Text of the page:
GMS:Converting a 2D Mesh to Other Types of Data

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2D Mesh Module
2d mesh.png
2D Mesh
Creating a 2D Mesh
Editing 2D Meshes
2D Mesh Settings
Converting a 2D Mesh to Other Types of Data
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2D Mesh Display Options
2D Mesh Polygon Attributes
2D Mesh Tool Palette
SEEP2D
Solids to Layered Mesh
2D Mesh Commands

2D meshes may be converted to other types of data used in GMS, such as a TIN or 2D scatter points. 2D meshes are converted by using the following commands in the Mesh menu:

Mesh → 2D Scatter Points

The Mesh → 2D Scatter Points command in the Mesh menu is used to create a new scatter point set using the nodes in a mesh. A copy is made of each of the datasets associated with the mesh and the datasets are associated with the new scatter point set.

Mesh → TIN

A new TIN can be created from a 2D finite element mesh by selecting the Mesh → TIN command from the Build Mesh menu. A triangle is created from each triangular element in the mesh and two triangles are created from each quadrilateral element in the mesh by splitting the quadrilateral element along the shortest diagonal.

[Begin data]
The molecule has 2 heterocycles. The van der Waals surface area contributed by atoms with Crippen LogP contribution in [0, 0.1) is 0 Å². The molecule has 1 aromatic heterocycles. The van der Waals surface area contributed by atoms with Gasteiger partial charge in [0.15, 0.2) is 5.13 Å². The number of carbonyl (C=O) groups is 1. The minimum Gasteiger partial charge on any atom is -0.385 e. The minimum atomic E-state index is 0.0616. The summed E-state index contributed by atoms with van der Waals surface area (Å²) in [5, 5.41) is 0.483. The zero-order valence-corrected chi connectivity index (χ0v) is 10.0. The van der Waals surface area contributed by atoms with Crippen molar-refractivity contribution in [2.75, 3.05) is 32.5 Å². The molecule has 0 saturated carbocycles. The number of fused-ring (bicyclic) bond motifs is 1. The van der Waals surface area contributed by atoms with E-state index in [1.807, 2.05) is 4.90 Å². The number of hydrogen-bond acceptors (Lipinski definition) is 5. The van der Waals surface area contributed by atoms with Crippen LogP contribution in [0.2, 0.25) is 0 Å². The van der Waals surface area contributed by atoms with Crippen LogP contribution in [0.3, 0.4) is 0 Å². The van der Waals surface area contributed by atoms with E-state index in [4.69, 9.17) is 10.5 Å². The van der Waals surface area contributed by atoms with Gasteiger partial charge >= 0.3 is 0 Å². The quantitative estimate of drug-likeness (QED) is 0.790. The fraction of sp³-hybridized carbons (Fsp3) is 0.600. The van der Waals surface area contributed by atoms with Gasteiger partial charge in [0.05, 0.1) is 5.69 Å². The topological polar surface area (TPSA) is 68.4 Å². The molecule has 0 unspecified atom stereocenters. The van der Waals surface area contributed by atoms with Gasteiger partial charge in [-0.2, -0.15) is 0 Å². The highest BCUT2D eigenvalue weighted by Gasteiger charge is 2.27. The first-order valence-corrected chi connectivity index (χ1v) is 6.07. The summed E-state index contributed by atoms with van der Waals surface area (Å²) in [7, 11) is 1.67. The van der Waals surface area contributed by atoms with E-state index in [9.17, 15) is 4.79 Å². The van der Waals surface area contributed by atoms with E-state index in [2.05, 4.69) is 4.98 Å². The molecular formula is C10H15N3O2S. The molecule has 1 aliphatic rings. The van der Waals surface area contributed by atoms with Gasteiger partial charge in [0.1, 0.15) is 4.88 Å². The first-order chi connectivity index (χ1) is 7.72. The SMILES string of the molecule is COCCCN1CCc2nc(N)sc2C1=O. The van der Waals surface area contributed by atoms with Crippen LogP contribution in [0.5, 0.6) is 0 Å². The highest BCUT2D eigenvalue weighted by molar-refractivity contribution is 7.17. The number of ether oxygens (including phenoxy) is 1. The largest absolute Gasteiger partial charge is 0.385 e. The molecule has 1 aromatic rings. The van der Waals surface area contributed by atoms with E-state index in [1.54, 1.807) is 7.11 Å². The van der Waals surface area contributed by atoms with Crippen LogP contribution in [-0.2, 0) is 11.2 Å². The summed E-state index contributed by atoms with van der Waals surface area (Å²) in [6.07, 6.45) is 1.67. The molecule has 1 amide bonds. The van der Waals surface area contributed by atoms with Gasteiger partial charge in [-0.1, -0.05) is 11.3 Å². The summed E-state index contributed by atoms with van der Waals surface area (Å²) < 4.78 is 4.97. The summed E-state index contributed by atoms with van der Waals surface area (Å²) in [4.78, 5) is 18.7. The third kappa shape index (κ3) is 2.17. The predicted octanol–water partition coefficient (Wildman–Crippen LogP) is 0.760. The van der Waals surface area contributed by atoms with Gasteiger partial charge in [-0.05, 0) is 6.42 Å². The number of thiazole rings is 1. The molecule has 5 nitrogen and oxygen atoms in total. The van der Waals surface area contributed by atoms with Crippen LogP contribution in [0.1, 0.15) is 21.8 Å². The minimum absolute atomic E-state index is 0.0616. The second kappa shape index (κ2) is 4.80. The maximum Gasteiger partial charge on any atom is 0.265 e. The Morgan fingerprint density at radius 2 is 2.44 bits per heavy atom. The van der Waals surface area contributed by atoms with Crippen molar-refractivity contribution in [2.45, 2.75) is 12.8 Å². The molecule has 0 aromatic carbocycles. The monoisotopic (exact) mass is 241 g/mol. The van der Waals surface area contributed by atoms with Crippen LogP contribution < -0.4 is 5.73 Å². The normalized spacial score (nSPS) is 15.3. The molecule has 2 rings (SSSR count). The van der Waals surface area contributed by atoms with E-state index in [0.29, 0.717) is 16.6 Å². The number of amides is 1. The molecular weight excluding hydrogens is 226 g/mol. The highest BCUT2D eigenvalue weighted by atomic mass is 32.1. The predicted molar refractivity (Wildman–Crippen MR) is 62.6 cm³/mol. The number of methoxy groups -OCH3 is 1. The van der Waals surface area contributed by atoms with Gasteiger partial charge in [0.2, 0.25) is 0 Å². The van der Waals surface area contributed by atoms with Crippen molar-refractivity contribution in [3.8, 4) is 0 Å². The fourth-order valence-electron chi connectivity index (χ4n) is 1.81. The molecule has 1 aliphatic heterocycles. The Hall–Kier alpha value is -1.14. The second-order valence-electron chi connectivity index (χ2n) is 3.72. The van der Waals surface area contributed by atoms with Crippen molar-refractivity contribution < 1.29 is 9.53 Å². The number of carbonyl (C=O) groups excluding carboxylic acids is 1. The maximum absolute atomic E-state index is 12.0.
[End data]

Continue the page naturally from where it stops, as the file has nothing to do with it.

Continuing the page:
Mesh → 3D Tets

The Mesh→3D Tets command in the Mesh menu is used to convert a 2D mesh to a 3D mesh of tetrahedron.

This command brings up the Mesh→3D Tets dialog. At the top of the dialog, select two datasets that will represent the Top elevation and the Bottom elevation of the 3D mesh. In general the top elevation dataset should be completely above the bottom elevation dataset. Also select how the 3D mesh will be extruded. There are two options: Constant number of layers and Layers distributed by depth. When using Constant number of layers, simply enter the number of layers in the edit field. When using the Layers distributed by depth, enter a maximum layer thickness for each material present in the 2D mesh in the spread sheet.

How it works

Specify a top and bottom elevation dataset and the 3D mesh is extruded between the two datasets. This process is illustrated in the figures below.

Two methods are available for determining the number of 3D mesh nodes to place between the two surfaces: Constant number of layers and Layers distributed by depth.

  • The first option is a constant number of layers. The figure above was created by specifying 4 layers between the top and bottom surface. In this case five 3D mesh nodes are created between the top and bottom elevation datasets creating 4 layers.
  • The second option uses the materials assigned to the 2D mesh. Then specify a maximum layer thickness for each of the materials. Then as the 3D mesh is extruded the number of nodes will vary depending on the material and the distance between the top and bottom elevation. This is illustrated in the figures below. The first figure show a 2D mesh with 3 materials assigned to it.

A maximum layer thickness was assigned to each of the materials: red = 14.0 ft., blue = 10.0 ft., and green = 6.0 ft. The resulting 3D mesh is shown below.